In the early twentieth century, social justice types decided that liquor was evil and must be banned. Laws were duly passed outlawing demon rum and its cousins. Because nothing had been done to reduce demand, the laws simply created a thriving market for the bootleg variety. After battling the problem for several years, the nation eventually scrapped the whole experiment as a failure.
American immigration laws have had a longer run, but they are very likely to end up on precisely the same scrap-heap of history, and for pretty much the same reasons.
Although outsourcing jobs to foreign countries has long been a contentious issue for the American public, most American economists see no problem with it. As both Walter Williams and Thomas Sowell like to point out, there is no functional economic difference between outsourcing a job to Korea and automating that same job through the purchase of a computer whose parts were made in Korea. In both cases, the job is no longer available to the American worker. Let’s examine this a bit more thoroughly.
Technology not only permits a computer to replace a local worker, it permits a worker half a world away to replace a local worker. Modern shipping, built on modern technology, has long been rapid and reliable enough to replace the local worker just as assuredly as a machine would. But transportation of goods is not always sufficient to solve the problem.
When Walmart buys a shipload of goods from Thailand or Reebok sews sneakers in Singapore, the corporation leverages third world muscle. The practice works because the corporation moves goods and not people. But, from a purely economic perspective, there is essentially no difference between outsourcing factory jobs to people in the South Seas and importing South Seas citizens to fill factory jobs in the United States.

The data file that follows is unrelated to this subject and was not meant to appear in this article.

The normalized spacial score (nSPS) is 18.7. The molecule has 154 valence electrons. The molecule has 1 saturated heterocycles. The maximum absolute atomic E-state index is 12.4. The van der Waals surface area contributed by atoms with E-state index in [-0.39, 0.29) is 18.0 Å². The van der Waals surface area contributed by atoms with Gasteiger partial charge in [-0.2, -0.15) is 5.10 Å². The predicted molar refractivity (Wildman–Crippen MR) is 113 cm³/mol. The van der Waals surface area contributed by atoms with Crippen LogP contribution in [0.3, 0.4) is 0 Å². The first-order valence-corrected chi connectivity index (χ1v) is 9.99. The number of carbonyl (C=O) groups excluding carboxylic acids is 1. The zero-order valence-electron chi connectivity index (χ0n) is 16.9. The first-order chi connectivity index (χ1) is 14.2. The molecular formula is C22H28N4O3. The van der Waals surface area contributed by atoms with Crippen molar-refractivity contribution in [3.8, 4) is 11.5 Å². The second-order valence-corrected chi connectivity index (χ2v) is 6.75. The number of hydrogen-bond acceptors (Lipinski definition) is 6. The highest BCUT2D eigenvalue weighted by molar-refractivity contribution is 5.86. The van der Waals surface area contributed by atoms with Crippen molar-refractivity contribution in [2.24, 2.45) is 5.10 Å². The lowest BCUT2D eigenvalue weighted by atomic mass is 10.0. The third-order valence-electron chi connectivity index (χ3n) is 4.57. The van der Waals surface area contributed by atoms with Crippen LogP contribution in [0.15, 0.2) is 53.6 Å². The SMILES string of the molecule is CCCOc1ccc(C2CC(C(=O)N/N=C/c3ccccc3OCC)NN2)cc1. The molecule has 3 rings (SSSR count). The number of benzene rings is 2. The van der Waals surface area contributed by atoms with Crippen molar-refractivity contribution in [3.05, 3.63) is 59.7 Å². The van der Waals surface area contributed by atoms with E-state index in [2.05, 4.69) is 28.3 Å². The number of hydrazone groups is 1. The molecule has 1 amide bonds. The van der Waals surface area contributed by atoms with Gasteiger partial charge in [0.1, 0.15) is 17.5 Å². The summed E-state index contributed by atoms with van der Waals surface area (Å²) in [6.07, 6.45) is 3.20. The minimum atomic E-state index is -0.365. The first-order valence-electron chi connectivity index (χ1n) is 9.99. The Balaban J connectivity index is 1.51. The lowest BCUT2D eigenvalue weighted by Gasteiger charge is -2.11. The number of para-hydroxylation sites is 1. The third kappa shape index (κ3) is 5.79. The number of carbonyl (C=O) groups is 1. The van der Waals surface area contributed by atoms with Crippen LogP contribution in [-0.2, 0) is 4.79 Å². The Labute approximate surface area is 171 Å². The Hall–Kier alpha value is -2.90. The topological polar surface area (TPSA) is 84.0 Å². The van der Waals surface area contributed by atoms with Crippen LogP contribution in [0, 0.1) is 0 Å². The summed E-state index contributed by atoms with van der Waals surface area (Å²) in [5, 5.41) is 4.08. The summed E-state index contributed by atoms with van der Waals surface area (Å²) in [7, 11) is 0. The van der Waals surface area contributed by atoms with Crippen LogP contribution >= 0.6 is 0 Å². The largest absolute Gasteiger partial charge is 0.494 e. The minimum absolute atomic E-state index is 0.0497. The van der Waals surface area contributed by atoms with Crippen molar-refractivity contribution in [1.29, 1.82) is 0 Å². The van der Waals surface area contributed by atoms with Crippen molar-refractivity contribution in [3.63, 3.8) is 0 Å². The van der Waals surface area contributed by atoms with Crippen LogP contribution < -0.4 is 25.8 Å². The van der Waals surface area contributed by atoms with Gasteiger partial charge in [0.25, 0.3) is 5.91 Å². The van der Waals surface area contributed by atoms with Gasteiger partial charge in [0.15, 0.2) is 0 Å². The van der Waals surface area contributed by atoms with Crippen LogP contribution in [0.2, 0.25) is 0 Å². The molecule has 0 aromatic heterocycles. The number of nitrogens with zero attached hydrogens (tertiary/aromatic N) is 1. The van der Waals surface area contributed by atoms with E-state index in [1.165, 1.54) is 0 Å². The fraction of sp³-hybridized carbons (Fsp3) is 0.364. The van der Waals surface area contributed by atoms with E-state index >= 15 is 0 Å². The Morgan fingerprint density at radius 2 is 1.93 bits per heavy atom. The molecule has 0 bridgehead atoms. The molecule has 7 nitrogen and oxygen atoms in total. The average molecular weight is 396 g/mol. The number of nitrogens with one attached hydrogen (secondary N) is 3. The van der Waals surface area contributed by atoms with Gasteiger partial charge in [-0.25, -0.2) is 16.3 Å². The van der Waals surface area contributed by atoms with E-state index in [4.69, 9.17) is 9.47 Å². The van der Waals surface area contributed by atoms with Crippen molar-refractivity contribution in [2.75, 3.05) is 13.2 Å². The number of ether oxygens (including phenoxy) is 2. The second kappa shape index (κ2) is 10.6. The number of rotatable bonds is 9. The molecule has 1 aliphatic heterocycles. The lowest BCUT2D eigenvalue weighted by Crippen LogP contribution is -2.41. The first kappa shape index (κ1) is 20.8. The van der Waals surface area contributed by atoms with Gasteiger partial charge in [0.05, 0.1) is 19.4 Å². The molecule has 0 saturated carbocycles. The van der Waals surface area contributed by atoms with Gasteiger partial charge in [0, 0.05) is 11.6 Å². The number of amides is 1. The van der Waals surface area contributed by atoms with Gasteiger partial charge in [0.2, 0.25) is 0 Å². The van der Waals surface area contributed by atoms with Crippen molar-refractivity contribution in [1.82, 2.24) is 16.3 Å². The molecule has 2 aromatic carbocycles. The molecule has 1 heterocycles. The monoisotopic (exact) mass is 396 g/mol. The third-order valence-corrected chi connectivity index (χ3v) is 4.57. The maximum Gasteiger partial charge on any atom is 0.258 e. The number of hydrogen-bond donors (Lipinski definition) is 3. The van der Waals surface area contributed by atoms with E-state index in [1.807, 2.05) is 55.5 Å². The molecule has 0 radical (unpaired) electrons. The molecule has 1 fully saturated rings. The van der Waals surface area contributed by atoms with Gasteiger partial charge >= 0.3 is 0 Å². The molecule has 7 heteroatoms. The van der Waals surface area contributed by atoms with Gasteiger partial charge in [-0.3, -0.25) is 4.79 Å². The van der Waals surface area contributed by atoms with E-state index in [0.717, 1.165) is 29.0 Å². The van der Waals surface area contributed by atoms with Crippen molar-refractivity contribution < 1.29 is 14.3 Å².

In both cases, the American worker has been replaced. In the first case, he has been replaced by someone who ships goods subject to tariff into the country. In the other, he has been replaced by someone who pays tariff (sales tax, income tax, etc.) to live in the United States.
From the viewpoint of strict economics, whichever is the more cost-effective solution is the better solution.
Reebok imports goods rather than people primarily because it is cheaper to import goods rather than people. Not every industry is so blessed. Agriculture, for example, is tied to the land. The fields on which they produce goods cannot be transported to the laborers, so the laborers must be transported to the fields. Similarly, the slaughter of livestock or the remodeling of houses is tied to geography. Even if it were possible, it would make no economic sense to ship this raw material to the laborers.
Thus, corporations in the business of selling easily transportable goods have an economic advantage over corporations that depend on goods with fixed geographic locations. Reebok is driven to reduce costs. It does so by employing cheap foreign labor. By a quirk of fate, it is able to do so without running afoul of US immigration law. Tyson Foods, the immense chicken farming conglomerate, is driven by the same pressure to reduce costs, but enjoys no such legal economic advantage in producing its end-product. So, it levels the playing field by employing foreign labor anyway: illegal immigrants.
But, this isn’t the whole story.
As a recent survey points out, using illegal immigrants as day laborers is not limited to the corporations involved in harvesting livestock or produce. As it turns out, illegal immigrants make up a substantial portion of day laborers, and the number one employer of day laborers is homeowners.